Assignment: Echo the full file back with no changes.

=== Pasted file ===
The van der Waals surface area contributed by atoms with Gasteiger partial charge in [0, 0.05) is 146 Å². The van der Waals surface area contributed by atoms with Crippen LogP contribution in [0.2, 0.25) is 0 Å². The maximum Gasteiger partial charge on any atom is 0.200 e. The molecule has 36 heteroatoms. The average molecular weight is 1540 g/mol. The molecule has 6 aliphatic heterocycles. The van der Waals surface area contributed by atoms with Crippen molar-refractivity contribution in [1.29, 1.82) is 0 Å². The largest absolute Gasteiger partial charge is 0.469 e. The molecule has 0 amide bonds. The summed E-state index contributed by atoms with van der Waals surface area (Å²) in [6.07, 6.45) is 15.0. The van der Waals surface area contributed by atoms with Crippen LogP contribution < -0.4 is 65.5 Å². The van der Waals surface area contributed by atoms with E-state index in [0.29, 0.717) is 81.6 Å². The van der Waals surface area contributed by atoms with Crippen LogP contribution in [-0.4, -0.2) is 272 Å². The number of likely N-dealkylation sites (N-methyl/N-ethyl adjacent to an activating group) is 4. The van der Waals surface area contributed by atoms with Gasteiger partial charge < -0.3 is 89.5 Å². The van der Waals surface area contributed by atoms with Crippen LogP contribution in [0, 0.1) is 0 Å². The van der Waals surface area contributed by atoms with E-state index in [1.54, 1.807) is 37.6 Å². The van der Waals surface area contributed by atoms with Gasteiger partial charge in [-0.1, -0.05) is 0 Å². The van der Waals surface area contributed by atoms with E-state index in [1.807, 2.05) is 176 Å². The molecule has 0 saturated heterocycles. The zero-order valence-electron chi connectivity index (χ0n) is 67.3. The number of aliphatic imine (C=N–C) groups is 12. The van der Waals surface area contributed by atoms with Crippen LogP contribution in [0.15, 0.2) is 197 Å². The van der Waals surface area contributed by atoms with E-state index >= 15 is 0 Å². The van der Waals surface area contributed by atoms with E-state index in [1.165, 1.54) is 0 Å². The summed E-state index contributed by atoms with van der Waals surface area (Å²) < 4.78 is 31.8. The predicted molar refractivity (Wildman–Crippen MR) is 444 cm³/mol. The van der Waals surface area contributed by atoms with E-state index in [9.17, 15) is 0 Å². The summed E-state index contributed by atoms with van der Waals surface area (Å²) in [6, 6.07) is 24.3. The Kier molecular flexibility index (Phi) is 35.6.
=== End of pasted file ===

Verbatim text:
The van der Waals surface area contributed by atoms with Gasteiger partial charge in [0, 0.05) is 146 Å². The van der Waals surface area contributed by atoms with Crippen LogP contribution in [0.2, 0.25) is 0 Å². The maximum Gasteiger partial charge on any atom is 0.200 e. The molecule has 36 heteroatoms. The average molecular weight is 1540 g/mol. The molecule has 6 aliphatic heterocycles. The van der Waals surface area contributed by atoms with Crippen molar-refractivity contribution in [1.29, 1.82) is 0 Å². The largest absolute Gasteiger partial charge is 0.469 e. The molecule has 0 amide bonds. The summed E-state index contributed by atoms with van der Waals surface area (Å²) in [6.07, 6.45) is 15.0. The van der Waals surface area contributed by atoms with Crippen LogP contribution < -0.4 is 65.5 Å². The van der Waals surface area contributed by atoms with E-state index in [0.29, 0.717) is 81.6 Å². The van der Waals surface area contributed by atoms with Crippen LogP contribution in [-0.4, -0.2) is 272 Å². The number of likely N-dealkylation sites (N-methyl/N-ethyl adjacent to an activating group) is 4. The van der Waals surface area contributed by atoms with Gasteiger partial charge < -0.3 is 89.5 Å². The van der Waals surface area contributed by atoms with Crippen LogP contribution in [0, 0.1) is 0 Å². The van der Waals surface area contributed by atoms with E-state index in [1.54, 1.807) is 37.6 Å². The van der Waals surface area contributed by atoms with Gasteiger partial charge in [-0.1, -0.05) is 0 Å². The van der Waals surface area contributed by atoms with E-state index in [1.807, 2.05) is 176 Å². The molecule has 0 saturated heterocycles. The zero-order valence-electron chi connectivity index (χ0n) is 67.3. The number of aliphatic imine (C=N–C) groups is 12. The van der Waals surface area contributed by atoms with Crippen LogP contribution in [0.15, 0.2) is 197 Å². The van der Waals surface area contributed by atoms with E-state index >= 15 is 0 Å². The van der Waals surface area contributed by atoms with E-state index in [1.165, 1.54) is 0 Å². The summed E-state index contributed by atoms with van der Waals surface area (Å²) < 4.78 is 31.8. The predicted molar refractivity (Wildman–Crippen MR) is 444 cm³/mol. The van der Waals surface area contributed by atoms with E-state index in [9.17, 15) is 0 Å². The summed E-state index contributed by atoms with van der Waals surface area (Å²) in [6, 6.07) is 24.3. The Kier molecular flexibility index (Phi) is 35.6.